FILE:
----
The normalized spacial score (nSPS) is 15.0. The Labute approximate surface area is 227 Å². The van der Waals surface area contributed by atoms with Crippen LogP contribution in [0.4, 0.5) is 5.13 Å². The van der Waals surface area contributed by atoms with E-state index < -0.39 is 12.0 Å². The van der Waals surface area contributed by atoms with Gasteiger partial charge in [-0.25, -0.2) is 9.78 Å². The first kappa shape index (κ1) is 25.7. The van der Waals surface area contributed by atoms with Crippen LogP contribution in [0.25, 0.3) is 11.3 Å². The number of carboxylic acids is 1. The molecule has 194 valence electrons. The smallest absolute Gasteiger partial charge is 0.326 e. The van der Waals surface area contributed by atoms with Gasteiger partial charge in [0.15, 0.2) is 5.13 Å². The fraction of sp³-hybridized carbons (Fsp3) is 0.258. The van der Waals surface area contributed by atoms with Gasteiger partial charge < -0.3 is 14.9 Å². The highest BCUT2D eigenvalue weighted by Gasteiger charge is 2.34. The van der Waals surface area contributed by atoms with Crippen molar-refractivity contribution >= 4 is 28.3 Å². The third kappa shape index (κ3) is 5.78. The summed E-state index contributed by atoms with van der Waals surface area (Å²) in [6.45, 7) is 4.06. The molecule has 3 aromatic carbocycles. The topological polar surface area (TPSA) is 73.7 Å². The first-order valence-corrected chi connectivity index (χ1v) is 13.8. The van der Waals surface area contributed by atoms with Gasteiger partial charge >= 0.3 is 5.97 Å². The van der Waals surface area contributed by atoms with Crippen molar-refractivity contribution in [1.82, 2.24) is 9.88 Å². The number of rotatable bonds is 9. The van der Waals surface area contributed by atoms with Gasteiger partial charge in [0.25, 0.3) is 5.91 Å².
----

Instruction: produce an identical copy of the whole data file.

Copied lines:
The normalized spacial score (nSPS) is 15.0. The Labute approximate surface area is 227 Å². The van der Waals surface area contributed by atoms with Crippen LogP contribution in [0.4, 0.5) is 5.13 Å². The van der Waals surface area contributed by atoms with E-state index < -0.39 is 12.0 Å². The van der Waals surface area contributed by atoms with Gasteiger partial charge in [-0.25, -0.2) is 9.78 Å². The first kappa shape index (κ1) is 25.7. The van der Waals surface area contributed by atoms with Crippen LogP contribution in [0.25, 0.3) is 11.3 Å². The number of carboxylic acids is 1. The molecule has 194 valence electrons. The smallest absolute Gasteiger partial charge is 0.326 e. The van der Waals surface area contributed by atoms with Gasteiger partial charge in [0.15, 0.2) is 5.13 Å². The fraction of sp³-hybridized carbons (Fsp3) is 0.258. The van der Waals surface area contributed by atoms with Gasteiger partial charge < -0.3 is 14.9 Å². The highest BCUT2D eigenvalue weighted by Gasteiger charge is 2.34. The van der Waals surface area contributed by atoms with Crippen molar-refractivity contribution >= 4 is 28.3 Å². The third kappa shape index (κ3) is 5.78. The summed E-state index contributed by atoms with van der Waals surface area (Å²) in [6.45, 7) is 4.06. The molecule has 3 aromatic carbocycles. The topological polar surface area (TPSA) is 73.7 Å². The first-order valence-corrected chi connectivity index (χ1v) is 13.8. The van der Waals surface area contributed by atoms with Gasteiger partial charge >= 0.3 is 5.97 Å². The van der Waals surface area contributed by atoms with Crippen molar-refractivity contribution in [1.82, 2.24) is 9.88 Å². The number of rotatable bonds is 9. The van der Waals surface area contributed by atoms with Gasteiger partial charge in [0.25, 0.3) is 5.91 Å².